Mr K denied being involved in the accident – and asked to see the evidence the insurer had received. The insurer explained that a third party had said Mr K had hit and damaged their car. According to the insurer, data from Mr K’s black box showed he’d been driving on that particular road at the time.
The insurer then sent an engineer to inspect Mr K’s car. While the engineer found no damage to the car, the insurer told Mr K that the accident wouldn’t necessarily have caused any damage.
Having lost his no-claims discount and now paying a higher premium, Mr K complained about the insurer’s decision. When they wouldn’t change their position, he contacted us.
Mr K wasn’t sure what it meant for an insurer to settle a claim “without prejudice”. We explained that it meant the insurer had offered to settle the claim without accepting Mr K was legally at fault. And the offer couldn’t be brought up in court later on.
But it still meant Mr K would have a “fault” claim on his records because the insurer had paid out a claim without being able to get that money back. And as a result, he’d lost his no-claims discount – and his premiums had increased significantly.
We accepted that the terms and conditions of Mr K’s insurance allowed the insurer to settle, or defend, any claims made against him. But we told the insurer that we’d need to check that their actions were reasonable – in light of all the evidence about what had happened.
We asked the insurer to provide data from the black box. This confirmed that Mr K had been at the roundabout where the accident supposedly happened.
When we asked Mr K about this, he explained – and we checked – that the roundabout was on his route to college, so he went over it every day. The black box hadn’t recorded any incidents on the day of the accident. And an independent engineer had found no signs of damage to Mr K’s car.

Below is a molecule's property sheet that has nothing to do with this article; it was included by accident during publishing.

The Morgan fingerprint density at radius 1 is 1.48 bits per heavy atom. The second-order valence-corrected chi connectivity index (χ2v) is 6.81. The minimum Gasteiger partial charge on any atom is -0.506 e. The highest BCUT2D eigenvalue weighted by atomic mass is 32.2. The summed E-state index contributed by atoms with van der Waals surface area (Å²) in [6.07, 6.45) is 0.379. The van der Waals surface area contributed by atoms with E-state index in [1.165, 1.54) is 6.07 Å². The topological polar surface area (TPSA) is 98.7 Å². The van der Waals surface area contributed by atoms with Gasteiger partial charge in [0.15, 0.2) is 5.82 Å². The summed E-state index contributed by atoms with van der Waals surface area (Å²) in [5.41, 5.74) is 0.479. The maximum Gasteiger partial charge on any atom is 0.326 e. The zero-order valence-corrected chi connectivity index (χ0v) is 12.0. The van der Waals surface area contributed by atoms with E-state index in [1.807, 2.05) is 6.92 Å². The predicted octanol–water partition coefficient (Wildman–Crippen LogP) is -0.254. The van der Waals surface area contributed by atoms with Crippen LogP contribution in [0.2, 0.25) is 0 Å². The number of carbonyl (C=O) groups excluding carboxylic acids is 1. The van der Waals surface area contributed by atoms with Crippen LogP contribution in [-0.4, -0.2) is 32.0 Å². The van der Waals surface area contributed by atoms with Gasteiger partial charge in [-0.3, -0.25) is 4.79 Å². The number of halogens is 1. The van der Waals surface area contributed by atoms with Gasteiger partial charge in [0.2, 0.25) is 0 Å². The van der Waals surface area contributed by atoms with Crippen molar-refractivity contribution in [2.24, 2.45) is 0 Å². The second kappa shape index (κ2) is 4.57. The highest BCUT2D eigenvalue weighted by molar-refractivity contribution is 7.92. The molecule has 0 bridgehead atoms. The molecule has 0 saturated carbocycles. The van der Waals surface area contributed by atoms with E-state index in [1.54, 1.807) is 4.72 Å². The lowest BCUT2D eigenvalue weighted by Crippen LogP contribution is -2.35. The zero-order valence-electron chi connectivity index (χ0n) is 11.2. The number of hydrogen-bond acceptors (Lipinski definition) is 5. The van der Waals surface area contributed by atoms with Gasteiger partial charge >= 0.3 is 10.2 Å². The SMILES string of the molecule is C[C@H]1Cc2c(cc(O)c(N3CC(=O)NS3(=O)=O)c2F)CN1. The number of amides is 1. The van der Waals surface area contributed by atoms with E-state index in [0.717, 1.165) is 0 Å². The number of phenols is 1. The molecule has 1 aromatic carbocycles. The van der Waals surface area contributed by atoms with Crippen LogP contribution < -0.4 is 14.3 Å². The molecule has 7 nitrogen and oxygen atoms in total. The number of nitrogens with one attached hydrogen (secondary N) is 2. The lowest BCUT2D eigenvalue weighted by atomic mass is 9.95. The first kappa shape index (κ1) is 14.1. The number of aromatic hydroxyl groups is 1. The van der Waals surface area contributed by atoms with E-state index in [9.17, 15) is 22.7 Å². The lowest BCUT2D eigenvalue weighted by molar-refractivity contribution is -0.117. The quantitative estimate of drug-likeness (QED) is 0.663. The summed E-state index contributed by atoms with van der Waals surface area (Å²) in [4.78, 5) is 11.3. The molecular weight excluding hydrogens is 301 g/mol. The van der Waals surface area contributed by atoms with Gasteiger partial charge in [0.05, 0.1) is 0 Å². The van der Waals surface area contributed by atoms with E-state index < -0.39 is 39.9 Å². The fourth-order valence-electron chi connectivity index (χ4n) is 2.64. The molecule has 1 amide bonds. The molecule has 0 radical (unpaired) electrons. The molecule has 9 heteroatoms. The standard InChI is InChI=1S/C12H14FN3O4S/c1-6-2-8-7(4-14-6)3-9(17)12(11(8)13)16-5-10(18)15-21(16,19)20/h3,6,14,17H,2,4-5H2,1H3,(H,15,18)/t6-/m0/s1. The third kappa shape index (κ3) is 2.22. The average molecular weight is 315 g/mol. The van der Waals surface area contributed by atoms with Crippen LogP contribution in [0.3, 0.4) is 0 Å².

We asked the insurer for the account of the accident they’d received from the third party. The statement, from a learner driver, was one sentence long – simply saying Mr K had run into the back of their car. There was no statement from the driving instructor – and no diagram or further details about the incident.
Given the lack of evidence for what had happened, we didn’t think it was reasonable for the insurer to have settled the claim as they had. There had also been long delays in notifying Mr K about what had happened – and then in dealing with his complaint.
To put things right, we told the insurer to remove any reference to the accident from Mr K’s records, to restore his no-claims discount, and to refund him the extra money he’d had to pay in premiums, adding interest.
And, in light of the unnecessary delays, upset and inconvenience the insurer had caused Mr K, we also told them to pay him £300.
After Mr E’s credit card application was turned down, he found that a marker had been placed on his credit file by a payday loan company he’d used a couple of years previously.
Upset about now finding it difficult to get credit, Mr E complained to the payday lender. He accepted he’d got into difficulties with the loan, but argued that the lender shouldn’t have given him the money in the first place – as he’d only been 17 at the time. Mr E felt that, because the loan had been “illegal”, the lender should refund the money and remove the marker from his credit file.
The payday lender said that according to their records, Mr E had told them he was 18 when applying for the loan. They said they’d relied on the information Mr E had given them – as well as making appropriate credit checks – when making their decision to lend to him. So they refused to agree to his request.
Unhappy with this response, Mr E complained to us.
Mr E told us that when he was 17, he’d needed to repair his car so he could get to work. The loan application form had said you needed to be 18 – and as he needed the money urgently, he’d decided to lie about his age.
Mr E explained he’d been an apprentice engineer at the time and had managed to repay half the loan before he’d begun to struggle and miss payments. His story matched the payday lender’s records – which also showed that he’d arranged to repay the loan in smaller amounts over a longer period, and had eventually repaid it in full. The marker on his credit file related to this arrangement.
When we spoke to the lender they told us that they relied on the accuracy of the information in application forms and the results of credit reference checks to decide whether to lend to someone. And based on the information they’d had, the payday lender had lent Mr E the £350 he’d asked for.